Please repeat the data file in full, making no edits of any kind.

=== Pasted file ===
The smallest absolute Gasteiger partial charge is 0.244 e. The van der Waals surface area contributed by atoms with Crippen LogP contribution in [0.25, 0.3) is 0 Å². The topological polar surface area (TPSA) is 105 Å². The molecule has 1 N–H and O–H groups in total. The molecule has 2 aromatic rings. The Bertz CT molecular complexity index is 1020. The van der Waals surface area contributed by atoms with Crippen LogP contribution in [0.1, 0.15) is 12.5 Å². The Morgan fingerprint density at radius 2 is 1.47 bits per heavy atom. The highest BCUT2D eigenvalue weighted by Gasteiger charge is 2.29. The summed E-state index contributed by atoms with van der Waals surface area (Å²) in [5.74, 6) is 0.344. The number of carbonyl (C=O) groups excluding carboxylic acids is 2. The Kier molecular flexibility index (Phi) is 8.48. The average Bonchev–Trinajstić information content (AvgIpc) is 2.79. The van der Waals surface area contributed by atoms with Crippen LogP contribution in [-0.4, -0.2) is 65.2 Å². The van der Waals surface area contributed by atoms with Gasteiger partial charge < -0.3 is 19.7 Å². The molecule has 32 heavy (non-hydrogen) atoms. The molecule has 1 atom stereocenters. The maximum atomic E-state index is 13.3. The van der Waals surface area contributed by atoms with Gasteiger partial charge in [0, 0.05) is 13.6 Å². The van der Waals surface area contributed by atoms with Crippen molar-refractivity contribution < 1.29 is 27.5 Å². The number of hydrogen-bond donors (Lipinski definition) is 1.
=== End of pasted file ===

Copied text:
The smallest absolute Gasteiger partial charge is 0.244 e. The van der Waals surface area contributed by atoms with Crippen LogP contribution in [0.25, 0.3) is 0 Å². The topological polar surface area (TPSA) is 105 Å². The molecule has 1 N–H and O–H groups in total. The molecule has 2 aromatic rings. The Bertz CT molecular complexity index is 1020. The van der Waals surface area contributed by atoms with Crippen LogP contribution in [0.1, 0.15) is 12.5 Å². The Morgan fingerprint density at radius 2 is 1.47 bits per heavy atom. The highest BCUT2D eigenvalue weighted by Gasteiger charge is 2.29. The summed E-state index contributed by atoms with van der Waals surface area (Å²) in [5.74, 6) is 0.344. The number of carbonyl (C=O) groups excluding carboxylic acids is 2. The Kier molecular flexibility index (Phi) is 8.48. The average Bonchev–Trinajstić information content (AvgIpc) is 2.79. The van der Waals surface area contributed by atoms with Crippen LogP contribution in [-0.4, -0.2) is 65.2 Å². The van der Waals surface area contributed by atoms with Gasteiger partial charge < -0.3 is 19.7 Å². The molecule has 32 heavy (non-hydrogen) atoms. The molecule has 1 atom stereocenters. The maximum atomic E-state index is 13.3. The van der Waals surface area contributed by atoms with Gasteiger partial charge in [0, 0.05) is 13.6 Å². The van der Waals surface area contributed by atoms with Crippen molar-refractivity contribution < 1.29 is 27.5 Å². The number of hydrogen-bond donors (Lipinski definition) is 1.